Bringing debate to Central Asia – an interview with Kyrgyzstan

Datum: Aug 2nd, 2018
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Category: [:de]International[:en]international[:], Menschen, Turniere

Kanat Nogoibayev and Chyngyz Ibraimov represent Kyrgyzstan for the first time in the history of EUDC. We spoke to them about their hopes for future EUDCs in Central Asia and what debating in a post-Soviet states is like.

Chyngyz Ibrahimov and Kanat Nogoibayev from Kyrgyzstan - © private

Chyngyz Ibraimov and Kanat Nogoibayev from Kyrgyzstan – © private

Achte Minute: Hi, thanks for talking to us. What would you say debating is like in Kyrgyzstan?

Kanat Nogoibayev: We have a strong debating community in our Russian league because most citizens of Kyrgyzstan speak Russian and Kyrgyz, and we have a thousand debaters in the Kyrgyz league but we don’t have a strong debate community in English, especially since we only debate in English for one or two years. Mostly we debate only in Russian, but we have a strong debating community because of our neighbour countries like Kazakhstan. They provide good debate academies like the Nazerbayev Debate Academy and the Central Asian Debate Academy. Most of the world debaters come and provide us with good feedback and training and it’s really helpful for improving our debate skills.

Chyngyz Ibraimov: We’ve noticed that our community is fast growing because we are now trying to develop some free speech movement where people can develop their opinions. This is important because different institutions in our country try to engage in this movement because they feel they can express their ideas or learn something new. This is why debating is fast growing in our region, which is not only important for our community but for our society.

AM: What does being part of a EUDC for the first time mean to you?

KN: It’s really important for us because we didn’t know about the EUDC three years ago, we didn’t know about this opportunity. With this new network and social media we learnt about this opportunity, which is really helpful for us because we can share our experiences and some knowledge with European debaters because we mostly take all the experience from the Russian circuit but it’s not good to learn from a third person. It’s good to take on the natives who really know about this. Also, WUDC is a big tournament we can’t participate in because of our low income – Cape Town, Mexico – we have small airlines and as students we haven’t got the funding. The EUDC is so close and we knew the news media and some debaters who participate here and our main purpose is to emphasise and empower our debaters in this tournament. This can help to improve our English and share our knowledge with new people.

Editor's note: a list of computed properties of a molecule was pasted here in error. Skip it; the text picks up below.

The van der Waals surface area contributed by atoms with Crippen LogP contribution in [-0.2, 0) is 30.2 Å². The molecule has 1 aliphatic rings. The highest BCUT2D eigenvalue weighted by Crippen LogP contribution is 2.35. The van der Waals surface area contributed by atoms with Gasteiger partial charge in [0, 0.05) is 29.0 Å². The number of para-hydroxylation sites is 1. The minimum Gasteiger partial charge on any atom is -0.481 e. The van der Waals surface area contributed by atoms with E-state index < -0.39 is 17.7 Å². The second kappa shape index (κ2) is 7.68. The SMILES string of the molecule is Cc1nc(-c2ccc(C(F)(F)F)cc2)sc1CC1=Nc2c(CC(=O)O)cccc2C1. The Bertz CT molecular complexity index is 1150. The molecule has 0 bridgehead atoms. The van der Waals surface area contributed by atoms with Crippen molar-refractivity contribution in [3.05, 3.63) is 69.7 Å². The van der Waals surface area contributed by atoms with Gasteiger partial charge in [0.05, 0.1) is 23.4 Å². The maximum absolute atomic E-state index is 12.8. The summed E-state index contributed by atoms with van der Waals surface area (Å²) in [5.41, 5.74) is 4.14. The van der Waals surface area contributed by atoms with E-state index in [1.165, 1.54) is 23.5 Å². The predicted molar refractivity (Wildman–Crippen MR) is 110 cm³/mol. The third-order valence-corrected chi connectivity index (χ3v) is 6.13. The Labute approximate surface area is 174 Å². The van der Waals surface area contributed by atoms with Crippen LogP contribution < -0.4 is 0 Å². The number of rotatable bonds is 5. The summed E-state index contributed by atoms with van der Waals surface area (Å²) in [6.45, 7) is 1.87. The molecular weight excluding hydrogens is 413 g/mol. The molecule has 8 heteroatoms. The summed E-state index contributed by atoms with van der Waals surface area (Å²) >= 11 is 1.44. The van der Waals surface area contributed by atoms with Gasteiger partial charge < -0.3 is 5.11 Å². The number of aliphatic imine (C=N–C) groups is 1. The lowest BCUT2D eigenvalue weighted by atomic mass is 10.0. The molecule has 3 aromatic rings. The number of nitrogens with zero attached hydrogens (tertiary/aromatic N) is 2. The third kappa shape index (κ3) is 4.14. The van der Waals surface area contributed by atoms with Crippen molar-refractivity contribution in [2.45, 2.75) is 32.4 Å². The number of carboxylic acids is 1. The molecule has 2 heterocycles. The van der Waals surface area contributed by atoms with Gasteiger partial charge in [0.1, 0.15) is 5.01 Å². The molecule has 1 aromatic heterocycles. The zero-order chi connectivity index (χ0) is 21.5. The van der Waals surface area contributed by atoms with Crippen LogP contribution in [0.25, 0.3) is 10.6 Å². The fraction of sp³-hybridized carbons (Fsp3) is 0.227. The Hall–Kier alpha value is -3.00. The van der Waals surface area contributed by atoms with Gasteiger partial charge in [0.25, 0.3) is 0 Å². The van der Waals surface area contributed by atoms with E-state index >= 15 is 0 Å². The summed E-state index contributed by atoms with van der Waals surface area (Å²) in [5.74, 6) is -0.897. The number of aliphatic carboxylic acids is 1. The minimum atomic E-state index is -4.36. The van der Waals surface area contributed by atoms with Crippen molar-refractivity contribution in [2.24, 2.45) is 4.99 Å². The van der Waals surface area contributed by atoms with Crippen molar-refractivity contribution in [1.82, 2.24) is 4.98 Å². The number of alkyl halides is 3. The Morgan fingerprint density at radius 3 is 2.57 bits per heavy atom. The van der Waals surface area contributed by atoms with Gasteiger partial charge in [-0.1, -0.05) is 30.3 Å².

CI: One of the most important things is that we can inspire the future generations to participate because now they can see the chance to compete and participate with high quality debaters. For us, EUDC is the kind of place where we can ask important questions and get high quality feedback from debaters, for example from Oxford University. It’s important for us because we understand that they understand debate better than we do and that’s why it’s a chance where we can have a network and we can learn something from them, gain experience, bring it to our country and ask them to come to our country. On social media, it’s quite difficult. They don’t know us or even about Kyrgyzstan. Here we can represent our country, show that there are some communities, that they can empower us and that they can make debate’s borders broader.

KN: Lastly, about competition. Most strong teams are from different countries with experience and knowledge. We don’t have strong competition and we can easily beat some tournaments on some local level but it’s not good to be best on a local level. You want to be the best on an international level.

AM: In five years in the future, what is your goal for Kyrgyz debating?

KN: Our first goal is bringing EUDC to Astana because it’s so close to us. We can attend this championship. We really believe in that. We can now advertise this to our novices in our practice debate to learn more. They want to volunteer, be part of the team. I see that in five years time, we can have more teams here at EUDC, experienced debaters who can break here because i don’t think we’d have a lack of knowledge, we can beat other teams if we learn for two years. The biggest problem is with practice and if you have more practice it can be resolved in the future.

CI: The main purpose is that in a few years the people of our community can win international tournaments, that they can break. We believe that we want to see these people to be able to do that and be interested. Most of them don’t know about EUDC and don’t see it is possible to participate here. In five years, they are able to participate and be interested.

KN: We, as a post-Spoviet country, don’t have opportunities and support from the government like in European countries where it is more likely that you will support the debate community. It’s not normal for us. They think critical thinking is not good to run the country and some problems with autocracy in our region and through spreading debate, we can influence the news to speak out about the problems we have now. We can spread this culture to the public where they see the problems and we can construct dialogue about the main issues in our country.

AM: Well, we wish you good luck! Thank you for talking to us!

vik./lok.

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